In a survey by the American Chamber of Commerce in Hong Kong this year, more than half of respondents said they believed rule of law in the city had eroded.
“Without a free press, capital markets cannot properly function, and business and trade cannot be reliably conducted,” she said.
The Financial Times is appealing the visa decision. That could compel the government to provide an explanation, said Robert Tibbo, an immigration and human rights lawyer.
He noted that President Rodrigo Duterte of the Philippines recently visited Hong Kong despite accusations that he has led a campaign of extrajudicial killings. “Are they using the same considerations for Mr. Mallet?” Mr. Tibbo asked.
‘Just Another Mainland City’
President Xi Jinping of China inspecting troops from the People’s Liberation Army garrison in Hong Kong last year.CreditEuropean Pressphoto Agency
Xi Jinping, China’s top leader, made his concerns about Hong Kong independence clear during a visit to the city last year, when he warned that challenging the authority of the central government was “absolutely impermissible.”
Management of Hong Kong affairs is usually handled by another member of the Politburo, but Mr. Xi seems to have taken the lead in setting policy, as he has on most major issues in China.
Tian Feilong, executive director of a research institute on Hong Kong policy in Beijing, said the territory must be more humble and accept that it is like other local governments in China.
“In the ‘new era’ of China,” he said, referring to one of Mr. Xi’s slogans, “Hong Kong must follow the main strategy of China.” He added, “This requires Hong Kong to change its original proud attitude.”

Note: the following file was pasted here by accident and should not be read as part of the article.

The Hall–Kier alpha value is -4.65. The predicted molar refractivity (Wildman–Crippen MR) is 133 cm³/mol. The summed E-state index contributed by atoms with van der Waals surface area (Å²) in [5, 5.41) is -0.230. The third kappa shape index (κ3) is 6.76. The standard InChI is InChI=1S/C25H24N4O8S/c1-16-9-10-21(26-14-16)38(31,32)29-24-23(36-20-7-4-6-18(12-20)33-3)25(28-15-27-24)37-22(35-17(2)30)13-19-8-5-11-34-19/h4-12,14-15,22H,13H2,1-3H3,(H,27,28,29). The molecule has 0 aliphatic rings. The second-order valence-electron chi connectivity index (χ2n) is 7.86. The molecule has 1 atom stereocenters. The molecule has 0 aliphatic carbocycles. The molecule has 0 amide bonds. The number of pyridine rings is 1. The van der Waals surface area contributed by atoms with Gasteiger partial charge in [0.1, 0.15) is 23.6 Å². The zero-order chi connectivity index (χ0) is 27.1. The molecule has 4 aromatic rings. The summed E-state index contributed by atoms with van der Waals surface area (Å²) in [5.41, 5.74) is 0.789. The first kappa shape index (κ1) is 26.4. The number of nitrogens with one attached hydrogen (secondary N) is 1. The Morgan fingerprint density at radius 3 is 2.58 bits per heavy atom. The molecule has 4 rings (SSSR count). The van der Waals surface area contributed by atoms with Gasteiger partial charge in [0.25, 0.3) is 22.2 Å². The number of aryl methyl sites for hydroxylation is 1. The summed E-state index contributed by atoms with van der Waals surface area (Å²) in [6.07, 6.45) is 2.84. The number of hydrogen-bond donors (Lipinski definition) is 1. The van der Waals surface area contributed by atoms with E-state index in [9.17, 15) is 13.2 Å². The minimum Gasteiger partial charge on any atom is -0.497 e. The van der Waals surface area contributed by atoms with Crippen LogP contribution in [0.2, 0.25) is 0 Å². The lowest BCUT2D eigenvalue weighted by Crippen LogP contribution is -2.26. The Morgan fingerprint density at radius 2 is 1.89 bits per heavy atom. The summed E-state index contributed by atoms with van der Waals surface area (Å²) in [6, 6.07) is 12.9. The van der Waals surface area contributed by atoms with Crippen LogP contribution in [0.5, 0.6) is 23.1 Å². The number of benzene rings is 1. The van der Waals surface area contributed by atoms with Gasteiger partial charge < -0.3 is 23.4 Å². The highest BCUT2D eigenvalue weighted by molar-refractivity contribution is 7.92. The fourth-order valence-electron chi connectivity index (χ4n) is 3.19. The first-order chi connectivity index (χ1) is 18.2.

Support for Hong Kong independence was largely unheard of a few years ago. Newspapers that backed or were controlled by Beijing were the first to use the phrase frequently, deploying it as an epithet to attack the pro-democracy opposition, said Ying-ho Kwong, a Ph.D. candidate at the University of Hong Kong studying local politics.
That changed in 2014 with the Umbrella Movement, the student-led street demonstrations demanding free elections. When Beijing refused to make concessions, some young activists — including Mr. Chan — concluded that independence was the only way Hong Kong could become a democracy.
A survey last year by the Chinese University of Hong Kong found that only 11.4 percent of the public supported independence. But efforts to stamp out such sentiment may be turning a fringe political issue into a concern at the core of Hong Kong’s identity: freedom of expression.
Students have been posting signs backing independence on university campuses, where polls show support is much higher.
Last month, after Hong Kong Polytechnic University covered up a few pro-independence posters and stickers, three students staged a hunger strike and more than 2,000 others signed a statement of protest. Two days later, the university allowed students to regain control of the space where the posters were hung, known as the Democracy Wall.
“Freedom of expression is one of the things that has always separated Hong Kong from China,” said Lam Wing-hang, 21, president of the student union and one of the hunger strikers. “I don’t want to see Hong Kong become just another mainland city.”
Support for Hong Kong independence was largely unheard of just a few years ago. That changed with the Umbrella Movement, the 2014 street protests that sought freer elections.CreditDale De La Rey/Agence France-Presse — Getty Images